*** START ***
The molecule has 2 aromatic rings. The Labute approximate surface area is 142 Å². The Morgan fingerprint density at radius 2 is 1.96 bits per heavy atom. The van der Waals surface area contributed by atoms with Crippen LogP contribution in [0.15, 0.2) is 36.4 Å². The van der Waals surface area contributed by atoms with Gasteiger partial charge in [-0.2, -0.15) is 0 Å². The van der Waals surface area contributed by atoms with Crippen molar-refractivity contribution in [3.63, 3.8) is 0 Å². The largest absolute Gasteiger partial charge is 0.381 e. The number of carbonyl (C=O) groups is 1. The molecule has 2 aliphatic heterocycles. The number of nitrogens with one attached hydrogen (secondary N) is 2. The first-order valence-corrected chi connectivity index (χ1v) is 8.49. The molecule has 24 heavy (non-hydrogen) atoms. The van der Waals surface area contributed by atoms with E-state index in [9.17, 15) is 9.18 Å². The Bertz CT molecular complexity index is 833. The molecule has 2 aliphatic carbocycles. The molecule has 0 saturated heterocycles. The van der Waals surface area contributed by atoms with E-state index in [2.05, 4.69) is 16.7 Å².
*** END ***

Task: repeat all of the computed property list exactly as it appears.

The molecule has 2 aromatic rings. The Labute approximate surface area is 142 Å². The Morgan fingerprint density at radius 2 is 1.96 bits per heavy atom. The van der Waals surface area contributed by atoms with Crippen LogP contribution in [0.15, 0.2) is 36.4 Å². The van der Waals surface area contributed by atoms with Gasteiger partial charge in [-0.2, -0.15) is 0 Å². The van der Waals surface area contributed by atoms with Crippen molar-refractivity contribution in [3.63, 3.8) is 0 Å². The largest absolute Gasteiger partial charge is 0.381 e. The number of carbonyl (C=O) groups is 1. The molecule has 2 aliphatic heterocycles. The number of nitrogens with one attached hydrogen (secondary N) is 2. The first-order valence-corrected chi connectivity index (χ1v) is 8.49. The molecule has 24 heavy (non-hydrogen) atoms. The van der Waals surface area contributed by atoms with E-state index in [9.17, 15) is 9.18 Å². The Bertz CT molecular complexity index is 833. The molecule has 2 aliphatic carbocycles. The molecule has 0 saturated heterocycles. The van der Waals surface area contributed by atoms with E-state index in [2.05, 4.69) is 16.7 Å².